US senator Ted Cruz is blocking president Joe Biden from appointing ambassadors and hindering climate diplomacy, analysts have warned.
Since Biden came to power, just 19 State Department staff have been appointed while 77 nominees are currently waiting for Senate approval, many of them blocked by Cruz.
Embassies without ambassadors include those in China, India, Canada, the EU, France, Germany, Japan, Turkey and a host of smaller nations.
The Texas Republican is using his membership of the Senate foreign relations committee to slow walk appointments, in protest at the Nord Stream 2 gas pipeline between Russia and Germany.
Cruz is calling on Biden to impose sanctions over the pipeline, which he told the Senate would be “a massive multi-billion gift to [Russian president Vladimir] Putin, strengthening Russia and weakening US national security interests”.
E3G’s US director Claire Healy told Climate Home News that Cruz was being “short-sighted”.
In such a critical year for the climate, she said “it doesn’t help that in many spots around the world, you don’t have the highest representative of the US president on the ground engaging political leaders in that country”.
“The candidates have been named. They’re good candidates with close ties to the president. It’s hurting our chances of success this year at getting countries to cooperate on Covid recovery and climate action,” she added.
She said ambassadors are “critical” in communicating the US’s foreign policy priorities. At the start of his term, Joe Biden said climate change would be “an essential element of US foreign policy”.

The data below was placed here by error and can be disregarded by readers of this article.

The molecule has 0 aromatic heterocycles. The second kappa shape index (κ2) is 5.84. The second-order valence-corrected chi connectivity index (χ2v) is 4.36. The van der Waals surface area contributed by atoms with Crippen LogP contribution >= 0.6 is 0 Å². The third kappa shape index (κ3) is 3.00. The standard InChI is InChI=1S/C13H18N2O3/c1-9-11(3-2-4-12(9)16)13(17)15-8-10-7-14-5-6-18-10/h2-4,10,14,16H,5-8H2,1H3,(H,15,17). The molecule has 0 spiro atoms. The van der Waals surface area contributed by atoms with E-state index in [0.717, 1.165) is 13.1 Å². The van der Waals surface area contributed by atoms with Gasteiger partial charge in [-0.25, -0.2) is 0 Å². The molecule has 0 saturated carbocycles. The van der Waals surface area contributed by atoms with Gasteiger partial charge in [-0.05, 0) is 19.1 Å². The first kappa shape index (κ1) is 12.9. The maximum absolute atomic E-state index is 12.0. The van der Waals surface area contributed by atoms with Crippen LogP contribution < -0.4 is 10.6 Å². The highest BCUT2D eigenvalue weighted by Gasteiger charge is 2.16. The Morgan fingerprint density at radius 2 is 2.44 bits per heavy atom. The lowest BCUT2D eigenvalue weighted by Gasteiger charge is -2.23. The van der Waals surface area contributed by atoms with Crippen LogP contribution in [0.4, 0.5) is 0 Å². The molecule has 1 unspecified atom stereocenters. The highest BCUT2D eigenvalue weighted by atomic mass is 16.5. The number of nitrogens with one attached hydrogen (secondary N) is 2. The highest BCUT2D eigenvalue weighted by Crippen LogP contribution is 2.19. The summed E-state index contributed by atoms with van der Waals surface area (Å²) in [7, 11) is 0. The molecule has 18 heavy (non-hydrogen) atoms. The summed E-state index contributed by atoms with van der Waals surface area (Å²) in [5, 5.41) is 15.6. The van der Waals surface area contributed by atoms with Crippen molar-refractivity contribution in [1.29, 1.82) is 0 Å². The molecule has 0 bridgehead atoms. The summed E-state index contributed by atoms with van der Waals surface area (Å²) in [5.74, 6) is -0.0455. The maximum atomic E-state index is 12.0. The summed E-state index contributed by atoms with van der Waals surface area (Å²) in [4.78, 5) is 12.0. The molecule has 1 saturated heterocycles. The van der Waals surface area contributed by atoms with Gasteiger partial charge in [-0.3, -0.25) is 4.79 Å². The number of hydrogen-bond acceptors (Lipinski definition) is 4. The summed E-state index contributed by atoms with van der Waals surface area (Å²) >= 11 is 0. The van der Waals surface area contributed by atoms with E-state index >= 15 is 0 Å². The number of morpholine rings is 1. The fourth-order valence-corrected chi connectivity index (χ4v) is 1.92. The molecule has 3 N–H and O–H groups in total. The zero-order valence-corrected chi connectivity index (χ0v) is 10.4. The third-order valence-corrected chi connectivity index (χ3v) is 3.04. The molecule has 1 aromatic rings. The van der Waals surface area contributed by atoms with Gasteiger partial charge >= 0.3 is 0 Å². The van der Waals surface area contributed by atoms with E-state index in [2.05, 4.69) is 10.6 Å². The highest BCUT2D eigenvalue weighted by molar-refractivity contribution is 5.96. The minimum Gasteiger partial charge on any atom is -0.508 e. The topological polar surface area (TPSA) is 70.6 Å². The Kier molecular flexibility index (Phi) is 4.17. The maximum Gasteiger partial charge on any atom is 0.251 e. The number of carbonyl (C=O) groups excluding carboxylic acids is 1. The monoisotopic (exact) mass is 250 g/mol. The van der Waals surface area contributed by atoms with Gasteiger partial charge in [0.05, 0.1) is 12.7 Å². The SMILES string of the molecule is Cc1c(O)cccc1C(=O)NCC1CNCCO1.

Empty posts are usually filled by a temporary caretaker.
But Loren DeJonge Schulman, who monitors appointments for Partnership for Public Service, tweeted: “The US has experienced the risk and results of empty ambassador roles all year.”
She added: “Substitute teachers, no matter how qualified, do not have the authority, reach, or credibility of the person hired for the role.”
Senior diplomatic roles are usually approved by the Senate foreign relations committee. If there is no consensus at committee level, the appointments can be sent to a vote in the full Senate, but Senate majority leader Chuck Schumer has declined to dedicate valuable debate time to the matter.
That has allowed Cruz to obstruct the process and gain publicity for his crusade against Nord Stream 2.
Nord Stream 2 is controversial in Europe for various reasons.
The government of Ukraine opposes it as a way for Russian gas company Gazprom to avoid the transit fees it currently pays to send gas through Ukraine.
Environmentalists, including the powerful German Green Party, argue installing new fossil fuel infrastructure undermines Europe’s transition to clean energy.
But German chancellor Angela Merkel and German businesses support the pipeline as a way to diversify energy supply.
From a US perspective, fossil fuel producers see Nord Stream 2 as a boost for the Russian gas industry, a competitor for the lucrative European energy market.
Marina Tsygankova, gas analyst at Refinitiv, told Climate Home News that Nord Stream 2 would give Russia an option to increase the amount of gas it sends to Europe.
Talking about Nord Stream 2 on his Verdict podcast, Cruz said: “It would be much better for Europe for them to be importing energy from America, creating jobs in the USA rather than them be enriching Putin.”
Cruz has accepted campaign donations from several fossil fuel firms. In his ten-year career, he has received $110,000 from Exxon Mobil and smaller amounts from Moncrief Oil, Wapiti Energy and Saulsbury Industries.
He has invested hundreds of thousands of dollars of his personal money in oil and gas firms like Exxon Mobil and Chevron.
The state of Texas, which Ted Cruz represents, is the US’s largest producer of oil and gas.
In July, he said he was considering another run to be US President after he was defeated by Donald Trump in the Republican primary in 2016.
Democratic senator Robert Menendez, who chairs the Foreign Relations Committee, has accused Cruz of being motivated by personal ambition.
“Maybe it’s your presidential aspirations, I don’t know, but you’re turning to political purposes,” Menendez told Cruz in the Senate in July. “You held over every nominee. Every nominee! I’ve never seen that.”